“Christians claim to believe the Bible is God’s Word. We claim it is God’s divinely inspired, inerrant message to us. Yet despite this, we aren’t reading it.”
– Ed Stetzer, Christianity Today
If you google “biblical illiteracy” you will find numerous surveys and stats (largely from the US) about the lack of biblical knowledge amongst those who claim to love God and the Bible.
Not only does it seem that Bible reading is on the decline in churches, even some preachers seem to use the Bible as merely a springboard for their own human opinions. God’s Word has been silenced and replaced with self-help sound bites.
By contrast, I’m always challenged by the seriousness with which Muslim children approach the Quran. Many Muslim children memorise the entire Quran, even though they cannot understand what they are reciting because it is in Arabic! Those who have accomplished this amazing feat are called, “Hafiz” (a memorizer) and are highly respected in their communities. Hours of practice and endless repetition is required to be able to learn and recite the Quran perfectly in a language you may not know. Imagine passing a test where you have to continue reciting a passage that has been chosen at random from the Quran, and which you might not even understand! I’m told that in Pakistan alone, 1 million children have gained the title “Hafiz” over the past number of decades.
It has been shown that memorizers of the Quran who have never studied Arabic, actually perform better in demonstrating the rules of grammar than other groups of memorizers who first study Arabic! How is this possible? Through memorization alone, they learned patterns of grammar without even realising it! The study revealed:
This knowledge was not explicit; they could not explain how pronouns, verbs, and nouns worked, but they could judge whether a sentence they had not heard before was correct or not with accuracy. Surprisingly, the memorizers with no classroom Arabic did better than those who had had lessons.”
What of our diligence, as Christians? Over the years, as I have led various Bible Studies, taught at a Bible college, etc. I have often conducted my own experiment to see how well we know the Bible. I will ask a group of believers to add up the years that they have been Christians. I then challenge them to give me 3-5 facts about a particular book of the bible – the author, some verses, content, characters, events, etc. and if they can do so, we will assume that they know what that book of the Bible is about. If not, we will mark the book as: unknown. Now keep in mind we are doing this as a group, not just as individuals. I then read the list of Bible books … Genesis … Judges … 2 Kings … Amos … Obadiah … 2 Corinthians … 1 Thessalonians … 2 Timothy … Titus … Jude. We simply see if we can list a few things about each book. In one group, the total years we had known Christ was 150 years. To our shock we discovered that we didn’t know what 80% of the Bible was about! We could only give a few facts about 13 of the 66 books of the Bible – the rest were pretty much unknown!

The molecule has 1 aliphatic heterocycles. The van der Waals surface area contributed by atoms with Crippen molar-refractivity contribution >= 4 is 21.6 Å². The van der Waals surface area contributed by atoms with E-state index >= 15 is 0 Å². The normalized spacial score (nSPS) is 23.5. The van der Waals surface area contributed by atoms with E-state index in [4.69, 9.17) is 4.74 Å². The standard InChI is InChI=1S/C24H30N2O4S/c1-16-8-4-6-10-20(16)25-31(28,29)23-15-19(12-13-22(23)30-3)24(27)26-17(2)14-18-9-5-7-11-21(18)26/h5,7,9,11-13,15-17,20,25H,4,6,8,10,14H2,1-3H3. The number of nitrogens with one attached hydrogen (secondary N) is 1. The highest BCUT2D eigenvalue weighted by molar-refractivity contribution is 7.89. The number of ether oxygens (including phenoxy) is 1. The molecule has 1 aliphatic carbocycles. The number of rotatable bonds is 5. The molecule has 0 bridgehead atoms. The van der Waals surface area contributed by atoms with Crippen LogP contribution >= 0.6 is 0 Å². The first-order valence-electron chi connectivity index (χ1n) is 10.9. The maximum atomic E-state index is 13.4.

We claim to believe that, “All Scripture is God-breathed and is useful for teaching, rebuking, correcting and training in righteousness …” (2 Timothy 3:16-17), then why are we not reading, studying and preaching all of it? Are we not silencing the voice of God by neglecting certain books of the Bible?
Michael Philip, head of communications at RUC recently compiled the graph above of all the sermons we have preached since 2009 (the past 10 years). We were encouraged to see how widely we have preached both Old & New Testaments – we have a legacy of consistent expository preaching – but there are still some gaps. 1 & 2 Thessalonians is a case in point, and I am glad that we were able to preach through 1 Thessalonians earlier this year, without even realising it was “unknown”.
Beginning on the 8th September 2019 we are starting a new sermon series entitled: God’s Forgotten Postcards. We are going to look at the shortest, most forgotten books of the Bible. These books are so short that it is easy to gloss over them. Most Bible colleges don’t delve into these books and few will ever hear a sermon from these books. We will study one book per week – Obadiah, Philemon, Haggai, 2 John and 3 John.
We want to allow God to speak to us through His Word. Our goal is not to rattle off some interesting Bible trivia, nor do we want to read the Bible in a haphazard way that ignores the flow of Scripture – we want to be changed by God’s Word!
Hugh Whelchel writes in an article on Biblical illiteracy:
“It’s not just that we don’t know
our Bible but that we have so fragmented, dissected, and compartmentalized the Bible that we have lost sight of its great overarching story. As a result, bits and pieces of the Bible are absorbed into the prevailing cultural story, which then supplants the authority of the Bible in shaping our lives.”
We want to be different as a result of God’s Word! These 5 short books will hopefully whet your appetite to venture into uncharted waters of Bible reading on your own and to discover rare islands of beauty where God will speak deeply into your soul!
God is waiting to speak in all of Scripture … will you come ready to listen and obey!